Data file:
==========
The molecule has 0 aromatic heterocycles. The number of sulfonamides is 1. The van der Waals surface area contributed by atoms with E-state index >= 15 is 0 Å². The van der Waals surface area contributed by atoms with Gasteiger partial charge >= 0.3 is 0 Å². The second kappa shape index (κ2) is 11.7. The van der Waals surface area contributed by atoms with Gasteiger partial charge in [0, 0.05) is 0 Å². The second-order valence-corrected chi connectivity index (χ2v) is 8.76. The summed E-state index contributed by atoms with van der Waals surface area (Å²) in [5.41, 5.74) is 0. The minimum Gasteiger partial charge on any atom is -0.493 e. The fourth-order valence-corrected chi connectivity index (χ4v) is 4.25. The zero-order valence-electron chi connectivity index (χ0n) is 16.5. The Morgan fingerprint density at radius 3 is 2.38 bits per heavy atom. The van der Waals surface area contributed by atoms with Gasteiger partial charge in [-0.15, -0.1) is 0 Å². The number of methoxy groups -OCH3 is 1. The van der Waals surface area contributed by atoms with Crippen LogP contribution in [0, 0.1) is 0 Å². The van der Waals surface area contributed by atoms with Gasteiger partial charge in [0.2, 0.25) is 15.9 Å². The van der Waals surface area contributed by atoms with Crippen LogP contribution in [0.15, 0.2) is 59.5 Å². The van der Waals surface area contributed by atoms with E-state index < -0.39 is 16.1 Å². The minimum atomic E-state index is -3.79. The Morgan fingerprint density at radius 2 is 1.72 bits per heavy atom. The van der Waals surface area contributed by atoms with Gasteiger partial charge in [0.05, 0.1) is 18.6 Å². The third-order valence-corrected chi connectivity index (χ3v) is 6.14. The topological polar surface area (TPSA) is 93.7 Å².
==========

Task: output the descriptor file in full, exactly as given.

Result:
The molecule has 0 aromatic heterocycles. The number of sulfonamides is 1. The van der Waals surface area contributed by atoms with E-state index >= 15 is 0 Å². The van der Waals surface area contributed by atoms with Gasteiger partial charge >= 0.3 is 0 Å². The second kappa shape index (κ2) is 11.7. The van der Waals surface area contributed by atoms with Gasteiger partial charge in [0, 0.05) is 0 Å². The second-order valence-corrected chi connectivity index (χ2v) is 8.76. The summed E-state index contributed by atoms with van der Waals surface area (Å²) in [5.41, 5.74) is 0. The minimum Gasteiger partial charge on any atom is -0.493 e. The fourth-order valence-corrected chi connectivity index (χ4v) is 4.25. The zero-order valence-electron chi connectivity index (χ0n) is 16.5. The Morgan fingerprint density at radius 3 is 2.38 bits per heavy atom. The van der Waals surface area contributed by atoms with Gasteiger partial charge in [-0.15, -0.1) is 0 Å². The number of methoxy groups -OCH3 is 1. The van der Waals surface area contributed by atoms with Crippen LogP contribution in [0, 0.1) is 0 Å². The van der Waals surface area contributed by atoms with Gasteiger partial charge in [0.2, 0.25) is 15.9 Å². The van der Waals surface area contributed by atoms with Crippen LogP contribution in [0.15, 0.2) is 59.5 Å². The van der Waals surface area contributed by atoms with E-state index < -0.39 is 16.1 Å². The minimum atomic E-state index is -3.79. The Morgan fingerprint density at radius 2 is 1.72 bits per heavy atom. The van der Waals surface area contributed by atoms with Gasteiger partial charge in [0.05, 0.1) is 18.6 Å². The third-order valence-corrected chi connectivity index (χ3v) is 6.14. The topological polar surface area (TPSA) is 93.7 Å².